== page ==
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DR Congo: Refugee Return Heightens North Kivu Tensions

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Suspicion that some of the thousands of Tutsis returning home from Rwanda are being drafted into militias.

By Jacques Kahorha in North Kivu (AR No 240, 22-Dec-09)

Fears are growing that thousands of refugees, currently living in Rwanda, are being encouraged to return to their former homes in the eastern Democratic Republic of Congo, DRC, in order to bolster the ranks of militia groups in the region.

Villagers in the Masisi district of North Kivu, where the refugees are originally from and to where they are now returning, fear renewed violence if such returns are not carefully monitored.

They say that it has become impossible to tell who is a genuine returning refugee and, distrustful of interference from Rwanda, want to see a proper identification process set up.

But since many of the refugees settled illegally in Rwanda and did not formally register with the United Nations High Commissioner for Refugees, UNHCR, little is being done to address the problem.

Many of those coming back are thought to be of Tutsi origin - people who fled the area in 1994, when the Democratic Forces for the Liberation of Rwanda, FDLR, a predominantly Hutu militia group, extended their genocidal attacks to DRC.

In a report published in December, Human Rights Watch, HRW, alleges that former rebel commanders from the Tutsi-dominated National Congress for the Defence of the People, CNDP, who have now been integrated into the Congolese armed forces, lie behind these returns.

The CNDP was established in 2003 by General Laurent Nkunda, a Tutsi, in order to fight the Congolese military in the region. But he was subsequently ousted after falling out with a number of top CNDP commanders.

At the beginning of 2009, Nkunda was arrested in a joint operation between Congolese and Rwandan militaries, paving away for the signing of a peace agreement between the CNDP and Kinshasha.

As part of this agreement, a number of former CNDP commanders were drafted into the national army. But HRW claims that ex-rebels are now orchestrating the returns of Tutsi refugees - the suspicion being that some are being drafted into the ranks of the CNDP.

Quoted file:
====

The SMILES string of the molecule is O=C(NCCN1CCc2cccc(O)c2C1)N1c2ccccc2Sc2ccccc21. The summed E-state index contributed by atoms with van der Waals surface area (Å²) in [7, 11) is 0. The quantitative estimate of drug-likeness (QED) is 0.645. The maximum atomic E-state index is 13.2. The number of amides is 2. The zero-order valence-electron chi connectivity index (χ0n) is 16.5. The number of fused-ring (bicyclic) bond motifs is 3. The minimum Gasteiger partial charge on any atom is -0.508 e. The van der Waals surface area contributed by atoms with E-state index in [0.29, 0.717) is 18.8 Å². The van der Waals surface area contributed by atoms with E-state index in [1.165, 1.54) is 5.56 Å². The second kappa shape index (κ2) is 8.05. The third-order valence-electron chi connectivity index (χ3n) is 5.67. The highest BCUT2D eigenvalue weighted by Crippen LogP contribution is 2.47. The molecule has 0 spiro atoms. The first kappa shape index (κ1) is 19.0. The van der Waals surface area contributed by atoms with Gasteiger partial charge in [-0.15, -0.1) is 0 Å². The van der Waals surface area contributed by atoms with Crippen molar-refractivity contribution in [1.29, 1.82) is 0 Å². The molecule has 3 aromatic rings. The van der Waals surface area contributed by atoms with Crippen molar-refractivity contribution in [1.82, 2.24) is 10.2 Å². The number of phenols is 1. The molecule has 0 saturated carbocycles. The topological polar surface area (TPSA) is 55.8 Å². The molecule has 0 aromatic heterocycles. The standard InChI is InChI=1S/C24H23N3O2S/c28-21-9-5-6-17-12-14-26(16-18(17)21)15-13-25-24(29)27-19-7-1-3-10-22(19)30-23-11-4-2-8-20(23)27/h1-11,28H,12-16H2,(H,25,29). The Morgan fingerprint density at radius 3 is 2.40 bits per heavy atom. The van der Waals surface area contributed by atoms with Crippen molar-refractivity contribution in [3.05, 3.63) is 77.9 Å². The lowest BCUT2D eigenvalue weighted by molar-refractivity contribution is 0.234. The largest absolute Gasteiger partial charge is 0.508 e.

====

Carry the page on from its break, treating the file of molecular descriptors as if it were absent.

Anneke van Woudenberg, a researcher for HRW, said, "What worries us is that a lot of those who are crossing the borders are doing so in the early hours, before borders officially open. So it seems to be non-transparent or to go under the radar."

Many refugees interviewed by HRW cite similar reasons for wanting to come back to the area - most commonly to escape poverty and hunger, or to have access to better education opportunities.

"The fact that they are giving basically the same answer makes us think that they are being told what to say, or there's an agreed line on what they should say," Van Woudenberg said.

She added that it is also suspicious that many returnees have chosen to settle in camps in CNDP-controlled areas, rather than going directly back to their villages.

The repatriation comes as Bosco Ntaganda, a former CNDP commander who is wanted by the International Criminal Court, ICC, is believed to be heading Congolese army operations against the FDLR in North Kivu. He was instrumental in forcing Nkunda out of the CNDP in early 2009.

The UN says that commanders such as Ntaganda continue to retain the weapons that they amassed in the civil war, and that the CNDP remains active despite the integration of its senior officers into the Congolese military.

Safari Nganizi, a spokesperson for the Hutu ethnic group in Masisi, says that news of the return of Tutsi refugees has plunged the whole region into a state of anxiety.

"We have requested the government of Congo to take responsibility for this," Nganizi said. "We do not understand how people can leave a foreign country and cross borders without the intelligence, the police and the migration offices being informed."

Nganizi said that security in the region remains tense, since the FDLR and other militia groups are still very active in the mountains.

But not everyone agrees that the refugees are returning to the region to cause trouble,

Alexandre Gatemba, a Tutsi leader living in Masisi, said, "Rumours lie at the heart of this fear, but they are not true."

He added that many of these refugees, who illegally settled in Gishwati forest, just over the Rwandan border, have been forced to return home because of plans by the Rwandan government to restore the forest.

According to UNHCR, there are around 90,000 Congolese refugees currently living in camps in neighbouring countries - mainly Rwanda, Uganda and Burundi.

But, nearly a year after the signing of a peace agreement between the Congolese authorities and the CNDP, few steps have been taken to repatriate them.

Some months ago, customary chiefs from Masisi and Rutshuru met with UNCHR and MONUC, the UN peacekeeping operation in the country, to discuss repatriation, but the talks stalled over fears that Rwandan nationals might also enter the country.

"We have asked UNHCR to help us with the registration process of those refugees in order to be sure who is a Congolese refugee and who is not," said Pierre Claver Sebisusa, a customary chief from Busanza.

Azarias Ruberwa, a lawyer from the Banyamulenge ethnic group and president of the Rally for Congolese Democracy, RCD, says that he would welcome the identification process if it could facilitate the repatriation of Congolese nationals.

"No Congolese has the right to block any other Congolese from having access to his country," he said.

Jacques Kahorha is an IWPR-trained reporter in Congo. Blake Evans-Pritchard, IWPR Africa editor, contributed to this report.